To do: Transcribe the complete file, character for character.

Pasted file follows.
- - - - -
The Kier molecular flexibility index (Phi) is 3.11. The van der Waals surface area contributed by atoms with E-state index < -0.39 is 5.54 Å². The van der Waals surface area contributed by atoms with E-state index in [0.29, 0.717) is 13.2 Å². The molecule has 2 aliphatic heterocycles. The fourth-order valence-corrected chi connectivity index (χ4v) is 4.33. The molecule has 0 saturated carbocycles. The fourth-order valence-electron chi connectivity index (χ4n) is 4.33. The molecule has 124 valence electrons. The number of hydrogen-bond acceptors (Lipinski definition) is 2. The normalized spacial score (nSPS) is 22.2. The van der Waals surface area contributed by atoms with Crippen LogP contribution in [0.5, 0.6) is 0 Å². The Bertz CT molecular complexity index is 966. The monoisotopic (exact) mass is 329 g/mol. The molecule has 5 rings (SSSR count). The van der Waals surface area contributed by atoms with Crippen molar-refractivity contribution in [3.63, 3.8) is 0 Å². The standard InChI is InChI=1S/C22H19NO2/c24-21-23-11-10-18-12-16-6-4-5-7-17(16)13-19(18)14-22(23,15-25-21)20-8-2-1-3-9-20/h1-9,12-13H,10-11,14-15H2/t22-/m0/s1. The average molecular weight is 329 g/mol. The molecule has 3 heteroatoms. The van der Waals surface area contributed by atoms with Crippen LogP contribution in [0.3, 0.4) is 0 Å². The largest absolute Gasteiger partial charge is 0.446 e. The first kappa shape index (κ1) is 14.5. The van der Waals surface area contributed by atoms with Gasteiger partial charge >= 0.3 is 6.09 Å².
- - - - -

The Kier molecular flexibility index (Phi) is 3.11. The van der Waals surface area contributed by atoms with E-state index < -0.39 is 5.54 Å². The van der Waals surface area contributed by atoms with E-state index in [0.29, 0.717) is 13.2 Å². The molecule has 2 aliphatic heterocycles. The fourth-order valence-corrected chi connectivity index (χ4v) is 4.33. The molecule has 0 saturated carbocycles. The fourth-order valence-electron chi connectivity index (χ4n) is 4.33. The molecule has 124 valence electrons. The number of hydrogen-bond acceptors (Lipinski definition) is 2. The normalized spacial score (nSPS) is 22.2. The van der Waals surface area contributed by atoms with Crippen LogP contribution in [0.5, 0.6) is 0 Å². The Bertz CT molecular complexity index is 966. The monoisotopic (exact) mass is 329 g/mol. The molecule has 5 rings (SSSR count). The van der Waals surface area contributed by atoms with Crippen molar-refractivity contribution in [3.63, 3.8) is 0 Å². The standard InChI is InChI=1S/C22H19NO2/c24-21-23-11-10-18-12-16-6-4-5-7-17(16)13-19(18)14-22(23,15-25-21)20-8-2-1-3-9-20/h1-9,12-13H,10-11,14-15H2/t22-/m0/s1. The average molecular weight is 329 g/mol. The molecule has 3 heteroatoms. The van der Waals surface area contributed by atoms with Crippen LogP contribution in [0.3, 0.4) is 0 Å². The largest absolute Gasteiger partial charge is 0.446 e. The first kappa shape index (κ1) is 14.5. The van der Waals surface area contributed by atoms with Gasteiger partial charge >= 0.3 is 6.09 Å².